Routing objects 234 are pointers that point to a specific part of a message. They are predefined criteria to determine potential receivers of messages that must be distributed between components and business partners during collaborative processing. Information about the routing objects is used for receiver determination. Mappings 236 define required transformations between message interfaces 238, message types, or data types in the integration repository 202. These transformations cover structural conversions and value mappings. Structural conversions are used for semantically equivalent types that are syntactically or structurally different, whereas value mapping may be used when an object is identified by different keys in multiple systems. In a specific implementation, a graphical mapping tool is provided to assist in mapping, and transforming data is based on the Extensible Stylesheet Language Transformation (XSLT) or Java code.
The integration repository 202 is the central point of entry for interface development, storage and retrieval, and includes interfaces 238 that describe all message interfaces of all software components in the system landscape. Accordingly, the interfaces 238 can be implemented on any software component using any technology. In one implementation, the interfaces 238 are based on WSDL. Message interfaces are made up of message types, which are in turn made up of data types. The data types can be described using XML Schema Definition Language (XSDL). An example of a data type is “address,” which is used in the message type “Create PO” and can be reused for the message type “Create Invoice.” Interfaces 238 can be arranged according to any classification, such as inbound and outbound, or synchronous and asynchronous.
The components 240 represent component descriptions that include information about application components, as well as information relating to their dependencies on each other. In a specific implementation, the component descriptions are based on the standard Common Information Model (CIM) of the Distributed Management Taskforce. Since the integration repository 202 includes design-time information, only component-type information, independent of actual installation, is stored as components 240 in the system landscape directory 203. The component descriptions can be added using an API or interactively using a graphical user interface.
The integration directory 204 details information from the integration repository 202 that is specific to the configuration of each component as installed in the system. The configuration-specific collaboration descriptions of the integration directory 204 can be generated automatically from content in the integration repository 202 or manually by a user using a graphical user interface. In one implementation, the integration directory 204 is built on a Java platform and its content is represented via XML using open Internet standards. The integration repository 202 can be upgraded without affecting the integration directory 204 or any runtime collaborative processes. The user then decides which changes should be transferred to the integration directory 204, either as predetermined automatic upgrades or manually via graphical tools.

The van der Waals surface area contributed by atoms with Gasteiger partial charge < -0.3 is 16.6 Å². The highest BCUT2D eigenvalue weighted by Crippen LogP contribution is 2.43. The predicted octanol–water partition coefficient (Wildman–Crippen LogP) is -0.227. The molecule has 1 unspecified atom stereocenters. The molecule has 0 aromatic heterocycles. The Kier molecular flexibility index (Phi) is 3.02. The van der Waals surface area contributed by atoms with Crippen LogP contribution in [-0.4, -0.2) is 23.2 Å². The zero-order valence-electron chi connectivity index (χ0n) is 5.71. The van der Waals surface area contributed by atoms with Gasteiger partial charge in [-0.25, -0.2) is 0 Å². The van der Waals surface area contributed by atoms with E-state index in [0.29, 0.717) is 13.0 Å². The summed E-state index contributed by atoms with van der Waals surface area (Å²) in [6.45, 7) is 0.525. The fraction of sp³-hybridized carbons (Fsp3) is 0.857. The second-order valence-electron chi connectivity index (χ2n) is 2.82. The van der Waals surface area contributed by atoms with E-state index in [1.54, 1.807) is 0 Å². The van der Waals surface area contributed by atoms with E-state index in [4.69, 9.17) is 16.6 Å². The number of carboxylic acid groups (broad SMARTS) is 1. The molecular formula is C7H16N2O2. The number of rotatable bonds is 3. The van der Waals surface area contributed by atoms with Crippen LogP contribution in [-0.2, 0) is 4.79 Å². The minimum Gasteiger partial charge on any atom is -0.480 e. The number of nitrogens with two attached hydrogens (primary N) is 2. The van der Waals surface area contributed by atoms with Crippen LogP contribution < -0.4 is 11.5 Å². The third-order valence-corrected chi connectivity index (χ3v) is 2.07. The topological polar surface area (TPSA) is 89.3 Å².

The integration directory 204 includes configuration-specific descriptions of business scenarios 250, business processes 252, routing rules 254, and executable mappings 256. The integration directory 204 also includes descriptions of active Web services 258, and active business partners 260. The integration directory 204 uses a description of the active system landscape 262 from the system landscape directory 203. The business scenarios 250 in the integration directory 204 represent the overall view of the interaction among interfaces and mappings 256 in the context of the actual configuration relevant for the specific implementation. The business processes 252 represents an executable description of all active business processes.
The routing rules 254 determine the receivers of a message on a business level. In one specific implementation, the content of a message is used as a routing rule 254. Other parameters may also be used. Relevant input parameters include the sender, the sender message type, the message to identify the receivers, and the receiver message type. The routing rules 254 can be described declaratively using XML Path Language (Xpath, i.e. by using a graphical tool) or can be coded in Java or use routing objects 234. The runtime engine 214 at runtime accesses information on the routing rules 254.
The routing rules 254 may use logical terms to describe senders and receivers in order to separate them from the physical address provided by the Web services 258 described in the integration directory 204. The physical address can therefore be changed without changing business-oriented content. Mappings 256 in the integration directory 204 represent mappings required in the active system landscape, in contrast to the integration repository mappings 236 that contains all supported mappings. Some new entries however, such as a new sequence of mappings, can be made only in the integration directory 204 to address additional Web services for mapping, for example. The runtime engine 214 accesses the integration directory mappings 256 at runtime.